9. NON-PATENTABLE ITEMS CONTD.  any mathematical , business method , computer program or algorithms  any literary, dramatic, musical or artistic work , aesthetic creation , cinematographic works or television productions  an invention which is a traditional knowledge or which is an aggregation or duplication of known properties of traditionally known component or components  a substance obtained by a mere admixture resulting only in the aggregation of the properties of the components or a process for producing such substance  the mere arrangement or re-arrangement or duplication of known devices each functioning independently of one another in a known way;
  10. IMPORTANT AMENDMENTS • Patent right can be claimed on a Product or a Process. For e.g. Antibiotic is a product and its preparation is a chemical process. • But, prior to 2005 Amendment of Patent Act, in India an individual could claim patent for process only and not product. Reason-industrial development , affordable price , reverse engineering esp. in the pharmaceutical industry. • Certain products which could not claim patent were- food, medicine, alloys , optical glass, semi-conductors and inter- metallic compounds
  11. IMPORTANT AMENDMENTS • Due to the intervention of GATT , the distinction between product and process was done away with w.e.f. January 1 , 2005. • Earlier seeds and organisms could not be patented, but after TRIPs recommendations India enacted a separate Act-Biological Diversity Act , 2002 to protect the rights of breeders and innovators of new forms of seeds and plants. • Prior to Jan.,2005 Amendment , patent right was conferred for 14 years . But, now it has been raised to 20 years.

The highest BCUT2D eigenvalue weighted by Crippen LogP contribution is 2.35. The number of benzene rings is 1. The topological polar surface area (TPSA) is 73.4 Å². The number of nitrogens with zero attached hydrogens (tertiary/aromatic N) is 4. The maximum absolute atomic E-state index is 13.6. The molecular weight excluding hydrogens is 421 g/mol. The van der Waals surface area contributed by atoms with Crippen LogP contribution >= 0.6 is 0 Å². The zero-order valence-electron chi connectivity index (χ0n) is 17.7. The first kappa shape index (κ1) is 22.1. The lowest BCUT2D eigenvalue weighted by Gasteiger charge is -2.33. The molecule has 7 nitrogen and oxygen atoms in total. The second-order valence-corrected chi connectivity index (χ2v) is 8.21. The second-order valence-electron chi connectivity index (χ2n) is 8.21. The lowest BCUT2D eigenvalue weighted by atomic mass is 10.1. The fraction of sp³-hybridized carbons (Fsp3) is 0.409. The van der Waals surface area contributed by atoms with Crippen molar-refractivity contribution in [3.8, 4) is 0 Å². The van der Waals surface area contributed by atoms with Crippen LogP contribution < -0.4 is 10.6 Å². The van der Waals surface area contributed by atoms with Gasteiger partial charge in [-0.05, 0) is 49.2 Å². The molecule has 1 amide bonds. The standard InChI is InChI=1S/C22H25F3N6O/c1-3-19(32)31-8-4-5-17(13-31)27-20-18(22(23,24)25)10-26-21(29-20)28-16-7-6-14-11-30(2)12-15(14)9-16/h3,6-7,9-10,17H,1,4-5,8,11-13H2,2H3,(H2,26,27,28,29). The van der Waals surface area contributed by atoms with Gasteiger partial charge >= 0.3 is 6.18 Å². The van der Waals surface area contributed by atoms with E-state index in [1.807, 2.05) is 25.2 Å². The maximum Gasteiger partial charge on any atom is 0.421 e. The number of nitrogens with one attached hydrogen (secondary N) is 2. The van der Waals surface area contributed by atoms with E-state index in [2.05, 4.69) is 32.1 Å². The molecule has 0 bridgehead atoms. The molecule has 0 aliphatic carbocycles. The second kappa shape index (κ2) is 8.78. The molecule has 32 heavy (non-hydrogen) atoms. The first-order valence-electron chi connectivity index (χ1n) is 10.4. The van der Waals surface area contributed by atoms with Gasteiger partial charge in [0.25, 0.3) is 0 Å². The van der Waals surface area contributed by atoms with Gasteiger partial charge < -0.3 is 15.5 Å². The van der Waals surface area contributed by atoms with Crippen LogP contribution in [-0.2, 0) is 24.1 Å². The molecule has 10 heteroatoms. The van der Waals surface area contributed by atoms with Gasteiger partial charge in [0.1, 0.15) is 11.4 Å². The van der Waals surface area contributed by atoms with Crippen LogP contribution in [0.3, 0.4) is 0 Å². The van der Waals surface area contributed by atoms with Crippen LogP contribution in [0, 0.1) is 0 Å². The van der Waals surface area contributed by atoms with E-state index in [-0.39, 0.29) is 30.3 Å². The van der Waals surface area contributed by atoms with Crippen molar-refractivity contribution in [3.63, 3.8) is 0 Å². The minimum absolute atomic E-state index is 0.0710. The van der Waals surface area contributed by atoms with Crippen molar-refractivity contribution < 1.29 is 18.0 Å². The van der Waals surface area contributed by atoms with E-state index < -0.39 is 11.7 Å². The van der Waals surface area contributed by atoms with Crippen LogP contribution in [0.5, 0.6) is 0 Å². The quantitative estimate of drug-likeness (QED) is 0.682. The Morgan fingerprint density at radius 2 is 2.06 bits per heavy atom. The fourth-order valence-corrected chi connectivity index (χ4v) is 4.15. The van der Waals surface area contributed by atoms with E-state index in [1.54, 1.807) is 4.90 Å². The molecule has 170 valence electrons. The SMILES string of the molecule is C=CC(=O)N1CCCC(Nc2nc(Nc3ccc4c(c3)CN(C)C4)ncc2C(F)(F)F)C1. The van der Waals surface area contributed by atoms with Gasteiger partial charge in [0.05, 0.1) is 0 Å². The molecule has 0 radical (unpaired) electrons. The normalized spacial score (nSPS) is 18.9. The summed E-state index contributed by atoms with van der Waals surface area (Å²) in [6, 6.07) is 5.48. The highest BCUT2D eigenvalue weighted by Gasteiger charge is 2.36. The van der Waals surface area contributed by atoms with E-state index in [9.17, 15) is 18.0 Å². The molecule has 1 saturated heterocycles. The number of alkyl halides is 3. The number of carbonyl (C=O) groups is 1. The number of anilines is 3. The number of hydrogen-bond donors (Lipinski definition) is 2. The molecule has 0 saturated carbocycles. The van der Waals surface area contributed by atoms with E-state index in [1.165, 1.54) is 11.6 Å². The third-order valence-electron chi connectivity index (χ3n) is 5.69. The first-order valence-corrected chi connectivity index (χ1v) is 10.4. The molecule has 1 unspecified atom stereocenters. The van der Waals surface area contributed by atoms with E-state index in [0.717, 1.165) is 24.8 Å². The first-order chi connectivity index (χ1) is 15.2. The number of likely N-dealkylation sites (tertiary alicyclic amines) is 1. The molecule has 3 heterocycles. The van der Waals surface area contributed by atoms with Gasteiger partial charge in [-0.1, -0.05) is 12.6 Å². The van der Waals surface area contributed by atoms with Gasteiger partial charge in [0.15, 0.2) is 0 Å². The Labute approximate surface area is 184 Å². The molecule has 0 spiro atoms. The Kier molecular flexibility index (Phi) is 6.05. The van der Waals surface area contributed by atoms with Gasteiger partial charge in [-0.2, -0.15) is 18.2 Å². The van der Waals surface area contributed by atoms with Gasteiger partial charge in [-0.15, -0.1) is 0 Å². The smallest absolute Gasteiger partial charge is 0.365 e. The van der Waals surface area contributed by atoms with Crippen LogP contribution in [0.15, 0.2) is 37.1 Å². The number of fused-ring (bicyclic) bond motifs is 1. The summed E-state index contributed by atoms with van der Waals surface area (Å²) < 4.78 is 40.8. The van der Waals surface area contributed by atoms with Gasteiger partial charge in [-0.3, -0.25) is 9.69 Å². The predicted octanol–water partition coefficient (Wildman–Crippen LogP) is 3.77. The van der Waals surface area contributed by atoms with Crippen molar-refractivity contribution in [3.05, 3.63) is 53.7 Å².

13. WORKING OF PATENT COMPULSORY LICENSING • Prior to 2005 Amendments , a patentee was given a 3-year period to put the invention into use. • If during this time ‘reasonable requirements of the public are not satisfied or the prices charged are unreasonable’ , then the Controller of Patents on the application by the CG would endorse the remark ’ Licences of Right’ against the invention in the register and advertise it in the official gazette. • For products like food , drug and medicines , Licences of Right was deemed endorsed after the expiry of 3 years. • But, as per TRIPs recommendations, there has been significant changes made regarding compulsory licensing by the 2002 Amendment.
  14. INTERNATIONAL ARRANGEMENTS • Chapter XXII of the Act provides international arrangement with countries outside India • This arrangement grants the patentee-citizen of that country to have similar rights and privileges as are granted to the patentee-citizen of India . E.g. India is member of the Paris Convention . • Accordingly , the Central Govt. declares in the Official Gazette such country to be a convention country for the purpose of this Act.
  15. SUITS & APPEALS • Suits concerning infringement of patent shall be file in District Court. • But , if the counter claim for revocation of patent is made by the defendant , then the suit shall be transferred to the High Court. • Appeals can be filed against the decision of the Controller of Patents to the Appellate Board formed by the Central Government.